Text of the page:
Emmy-award winning journalist Israel Balderas has signed off from WPEC-TV CBS 12 in West Palm Beach, where he had been a weekend anchor and reporter since 2013. His last day was yesterday.
He is leaving the news industry after a 20-year journalism career to become Assistant Professor of Convergence Journalism in the School of Communications and Media at Palm Beach Atlantic University. He starts the new job on January 3.
“Two and a half years ago I became a father and I started thinking – what can I do that involves my passion for news and a free press while also being able to show up at recitals and ball games. So, in 2015 I started teaching as an adjunct journalism professor at Palm Beach Atlantic University,” Israel tells Media Moves.
Israel, who is also a licensed attorney, says that as his contract was coming up for renewal in November, he started interviewing around the country for anchor/reporter positions and realized that while the opportunities were good, they involved working nights and holidays – something he was trying to avoid in order to spend more time with his family.
“I love being a journalist and even after becoming a lawyer, the TV news business had a certain allure. But local news gathering is changing – quantity over quality dominates and the costs are such that stations hire young reporters based on value and not skill.”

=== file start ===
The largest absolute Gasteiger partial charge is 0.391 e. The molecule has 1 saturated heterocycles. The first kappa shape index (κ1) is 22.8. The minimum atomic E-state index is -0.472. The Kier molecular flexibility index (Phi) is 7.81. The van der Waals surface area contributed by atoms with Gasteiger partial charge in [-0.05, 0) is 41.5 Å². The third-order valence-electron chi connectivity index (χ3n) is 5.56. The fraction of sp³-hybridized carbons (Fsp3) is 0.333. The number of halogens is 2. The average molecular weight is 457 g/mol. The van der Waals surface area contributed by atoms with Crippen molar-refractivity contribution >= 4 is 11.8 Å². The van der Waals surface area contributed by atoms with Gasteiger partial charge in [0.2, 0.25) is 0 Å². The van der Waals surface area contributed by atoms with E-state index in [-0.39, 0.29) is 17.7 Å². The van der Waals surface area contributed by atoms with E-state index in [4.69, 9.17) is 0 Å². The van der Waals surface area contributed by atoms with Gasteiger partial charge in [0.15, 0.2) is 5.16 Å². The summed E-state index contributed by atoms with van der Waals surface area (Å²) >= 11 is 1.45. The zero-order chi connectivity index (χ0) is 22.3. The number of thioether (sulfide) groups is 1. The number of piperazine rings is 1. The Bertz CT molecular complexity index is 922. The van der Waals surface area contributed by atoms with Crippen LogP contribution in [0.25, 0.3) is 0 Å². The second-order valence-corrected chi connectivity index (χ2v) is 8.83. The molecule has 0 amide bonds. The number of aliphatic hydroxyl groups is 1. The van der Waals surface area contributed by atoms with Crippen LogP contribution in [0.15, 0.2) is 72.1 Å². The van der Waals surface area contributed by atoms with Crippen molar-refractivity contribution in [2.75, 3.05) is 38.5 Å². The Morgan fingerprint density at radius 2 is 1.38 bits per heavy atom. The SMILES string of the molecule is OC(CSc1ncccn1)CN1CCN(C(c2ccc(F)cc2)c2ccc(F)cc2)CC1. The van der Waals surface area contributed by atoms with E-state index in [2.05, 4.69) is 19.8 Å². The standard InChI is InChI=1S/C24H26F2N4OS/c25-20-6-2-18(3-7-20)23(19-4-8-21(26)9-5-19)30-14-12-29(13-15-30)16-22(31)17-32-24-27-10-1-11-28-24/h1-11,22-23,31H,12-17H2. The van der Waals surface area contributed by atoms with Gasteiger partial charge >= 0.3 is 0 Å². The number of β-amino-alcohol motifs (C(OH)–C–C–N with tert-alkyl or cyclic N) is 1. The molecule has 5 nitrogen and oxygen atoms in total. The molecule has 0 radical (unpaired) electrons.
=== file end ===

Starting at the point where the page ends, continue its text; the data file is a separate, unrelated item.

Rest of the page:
He says he also noticed a problem in the incoming crop of journalists.
“I’d often get newbies as the weekend anchor but was quite disappointed by what colleges are teaching them. They have some MMJ skills but they lack the drive of fighting for a free press – too willing to believe PIOs; lacking critical-thinking skills and often preoccupied in the selfie post rather than observing what’s going on around them.
That’s why I’m excited at the opportunity to mentor the next generation of journalist not so much focused on theory but practical know-how. I hope to be that kind of professor that pushes kids to get back to basics while also adapting to changing technology.”
In his first semester as a full-time professor, Israel will teach advanced reporting, journalism for the web and media law, which he says is his “personal favorite.” He will also be an advisor for school newspaper.
He’s also interested in doing “scholarly work on First Amendment issues. I anticipate that in the next four years, a free press that ignores the cacophony of detractors will be sorely needed.